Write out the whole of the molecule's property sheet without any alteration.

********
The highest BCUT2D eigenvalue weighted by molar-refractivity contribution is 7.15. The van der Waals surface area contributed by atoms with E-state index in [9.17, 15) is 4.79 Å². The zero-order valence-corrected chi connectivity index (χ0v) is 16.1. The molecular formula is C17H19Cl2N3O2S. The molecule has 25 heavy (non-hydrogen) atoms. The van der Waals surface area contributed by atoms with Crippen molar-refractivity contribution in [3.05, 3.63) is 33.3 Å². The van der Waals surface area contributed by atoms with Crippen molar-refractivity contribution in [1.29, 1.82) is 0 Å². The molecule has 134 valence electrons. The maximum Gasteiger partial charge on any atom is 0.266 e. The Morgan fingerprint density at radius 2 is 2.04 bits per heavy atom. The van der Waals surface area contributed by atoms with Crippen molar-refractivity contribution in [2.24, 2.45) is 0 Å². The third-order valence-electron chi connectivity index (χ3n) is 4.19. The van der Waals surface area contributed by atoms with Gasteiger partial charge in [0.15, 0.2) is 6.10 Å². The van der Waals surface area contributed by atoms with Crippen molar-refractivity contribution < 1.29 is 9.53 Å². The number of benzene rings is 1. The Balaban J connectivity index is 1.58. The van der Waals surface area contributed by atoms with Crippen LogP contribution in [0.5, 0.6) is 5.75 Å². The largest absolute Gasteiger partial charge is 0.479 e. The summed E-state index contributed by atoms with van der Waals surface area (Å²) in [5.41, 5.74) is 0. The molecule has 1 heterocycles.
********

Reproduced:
The highest BCUT2D eigenvalue weighted by molar-refractivity contribution is 7.15. The van der Waals surface area contributed by atoms with E-state index in [9.17, 15) is 4.79 Å². The zero-order valence-corrected chi connectivity index (χ0v) is 16.1. The molecular formula is C17H19Cl2N3O2S. The molecule has 25 heavy (non-hydrogen) atoms. The van der Waals surface area contributed by atoms with Crippen molar-refractivity contribution in [3.05, 3.63) is 33.3 Å². The van der Waals surface area contributed by atoms with Crippen molar-refractivity contribution in [1.29, 1.82) is 0 Å². The molecule has 134 valence electrons. The maximum Gasteiger partial charge on any atom is 0.266 e. The Morgan fingerprint density at radius 2 is 2.04 bits per heavy atom. The van der Waals surface area contributed by atoms with Crippen molar-refractivity contribution in [2.24, 2.45) is 0 Å². The third-order valence-electron chi connectivity index (χ3n) is 4.19. The van der Waals surface area contributed by atoms with Gasteiger partial charge in [0.15, 0.2) is 6.10 Å². The van der Waals surface area contributed by atoms with Crippen molar-refractivity contribution < 1.29 is 9.53 Å². The number of benzene rings is 1. The Balaban J connectivity index is 1.58. The van der Waals surface area contributed by atoms with Crippen LogP contribution in [0.5, 0.6) is 5.75 Å². The largest absolute Gasteiger partial charge is 0.479 e. The summed E-state index contributed by atoms with van der Waals surface area (Å²) in [5.41, 5.74) is 0. The molecule has 1 heterocycles.